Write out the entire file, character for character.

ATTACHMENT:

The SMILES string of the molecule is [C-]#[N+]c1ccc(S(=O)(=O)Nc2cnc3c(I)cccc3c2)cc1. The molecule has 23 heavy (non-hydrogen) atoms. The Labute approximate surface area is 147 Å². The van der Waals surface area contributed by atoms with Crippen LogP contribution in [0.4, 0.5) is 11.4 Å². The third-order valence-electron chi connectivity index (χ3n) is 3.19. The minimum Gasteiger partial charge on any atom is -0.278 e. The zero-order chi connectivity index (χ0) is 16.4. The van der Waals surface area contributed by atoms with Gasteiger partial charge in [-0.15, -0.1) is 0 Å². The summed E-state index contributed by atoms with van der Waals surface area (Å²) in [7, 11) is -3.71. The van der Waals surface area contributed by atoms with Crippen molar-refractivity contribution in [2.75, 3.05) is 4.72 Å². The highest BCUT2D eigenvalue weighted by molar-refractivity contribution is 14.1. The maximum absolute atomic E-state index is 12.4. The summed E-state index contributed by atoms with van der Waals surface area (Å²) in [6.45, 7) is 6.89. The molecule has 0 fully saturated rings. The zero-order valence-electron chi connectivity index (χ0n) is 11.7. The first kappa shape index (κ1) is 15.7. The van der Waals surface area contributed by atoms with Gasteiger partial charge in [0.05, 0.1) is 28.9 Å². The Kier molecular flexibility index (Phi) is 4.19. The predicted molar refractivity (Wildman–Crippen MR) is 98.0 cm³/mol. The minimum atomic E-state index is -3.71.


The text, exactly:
The SMILES string of the molecule is [C-]#[N+]c1ccc(S(=O)(=O)Nc2cnc3c(I)cccc3c2)cc1. The molecule has 23 heavy (non-hydrogen) atoms. The Labute approximate surface area is 147 Å². The van der Waals surface area contributed by atoms with Crippen LogP contribution in [0.4, 0.5) is 11.4 Å². The third-order valence-electron chi connectivity index (χ3n) is 3.19. The minimum Gasteiger partial charge on any atom is -0.278 e. The zero-order chi connectivity index (χ0) is 16.4. The van der Waals surface area contributed by atoms with Gasteiger partial charge in [-0.15, -0.1) is 0 Å². The summed E-state index contributed by atoms with van der Waals surface area (Å²) in [7, 11) is -3.71. The van der Waals surface area contributed by atoms with Crippen molar-refractivity contribution in [2.75, 3.05) is 4.72 Å². The highest BCUT2D eigenvalue weighted by molar-refractivity contribution is 14.1. The maximum absolute atomic E-state index is 12.4. The summed E-state index contributed by atoms with van der Waals surface area (Å²) in [6.45, 7) is 6.89. The molecule has 0 fully saturated rings. The zero-order valence-electron chi connectivity index (χ0n) is 11.7. The first kappa shape index (κ1) is 15.7. The van der Waals surface area contributed by atoms with Gasteiger partial charge in [0.05, 0.1) is 28.9 Å². The Kier molecular flexibility index (Phi) is 4.19. The predicted molar refractivity (Wildman–Crippen MR) is 98.0 cm³/mol. The minimum atomic E-state index is -3.71.